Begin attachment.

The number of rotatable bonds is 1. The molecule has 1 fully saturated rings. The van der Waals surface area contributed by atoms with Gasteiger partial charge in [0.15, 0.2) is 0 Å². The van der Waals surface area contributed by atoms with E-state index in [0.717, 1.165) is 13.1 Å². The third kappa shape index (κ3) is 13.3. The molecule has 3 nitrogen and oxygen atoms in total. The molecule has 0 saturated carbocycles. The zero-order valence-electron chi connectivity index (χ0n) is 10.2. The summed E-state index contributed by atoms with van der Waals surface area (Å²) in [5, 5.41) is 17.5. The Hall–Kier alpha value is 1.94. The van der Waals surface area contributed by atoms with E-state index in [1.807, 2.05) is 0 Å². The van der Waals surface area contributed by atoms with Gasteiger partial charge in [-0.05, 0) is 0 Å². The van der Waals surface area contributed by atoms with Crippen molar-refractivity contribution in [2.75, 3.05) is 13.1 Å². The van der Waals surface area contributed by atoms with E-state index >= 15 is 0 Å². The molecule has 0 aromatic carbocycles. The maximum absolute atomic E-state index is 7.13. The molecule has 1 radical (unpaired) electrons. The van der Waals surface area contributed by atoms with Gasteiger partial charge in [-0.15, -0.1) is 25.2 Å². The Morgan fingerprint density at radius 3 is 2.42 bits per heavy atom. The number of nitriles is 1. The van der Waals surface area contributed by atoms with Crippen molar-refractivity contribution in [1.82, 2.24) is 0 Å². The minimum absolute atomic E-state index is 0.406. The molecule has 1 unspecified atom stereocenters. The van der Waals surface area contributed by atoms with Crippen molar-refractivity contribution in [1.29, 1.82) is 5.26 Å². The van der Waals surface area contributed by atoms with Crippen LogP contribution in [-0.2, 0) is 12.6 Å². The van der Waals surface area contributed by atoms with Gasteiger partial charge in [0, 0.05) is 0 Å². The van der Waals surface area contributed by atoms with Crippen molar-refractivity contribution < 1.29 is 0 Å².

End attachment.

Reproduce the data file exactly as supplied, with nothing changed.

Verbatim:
The number of rotatable bonds is 1. The molecule has 1 fully saturated rings. The van der Waals surface area contributed by atoms with Gasteiger partial charge in [0.15, 0.2) is 0 Å². The van der Waals surface area contributed by atoms with E-state index in [0.717, 1.165) is 13.1 Å². The third kappa shape index (κ3) is 13.3. The molecule has 3 nitrogen and oxygen atoms in total. The molecule has 0 saturated carbocycles. The zero-order valence-electron chi connectivity index (χ0n) is 10.2. The summed E-state index contributed by atoms with van der Waals surface area (Å²) in [5, 5.41) is 17.5. The Hall–Kier alpha value is 1.94. The van der Waals surface area contributed by atoms with E-state index in [1.807, 2.05) is 0 Å². The van der Waals surface area contributed by atoms with Gasteiger partial charge in [-0.05, 0) is 0 Å². The van der Waals surface area contributed by atoms with Crippen molar-refractivity contribution in [2.75, 3.05) is 13.1 Å². The van der Waals surface area contributed by atoms with E-state index >= 15 is 0 Å². The molecule has 0 aromatic carbocycles. The maximum absolute atomic E-state index is 7.13. The molecule has 1 radical (unpaired) electrons. The van der Waals surface area contributed by atoms with Gasteiger partial charge in [-0.15, -0.1) is 25.2 Å². The Morgan fingerprint density at radius 3 is 2.42 bits per heavy atom. The number of nitriles is 1. The van der Waals surface area contributed by atoms with Crippen molar-refractivity contribution in [1.82, 2.24) is 0 Å². The minimum absolute atomic E-state index is 0.406. The molecule has 1 unspecified atom stereocenters. The van der Waals surface area contributed by atoms with Crippen molar-refractivity contribution in [1.29, 1.82) is 5.26 Å². The van der Waals surface area contributed by atoms with Crippen LogP contribution in [-0.2, 0) is 12.6 Å². The van der Waals surface area contributed by atoms with Gasteiger partial charge in [0, 0.05) is 0 Å². The van der Waals surface area contributed by atoms with Crippen molar-refractivity contribution < 1.29 is 0 Å².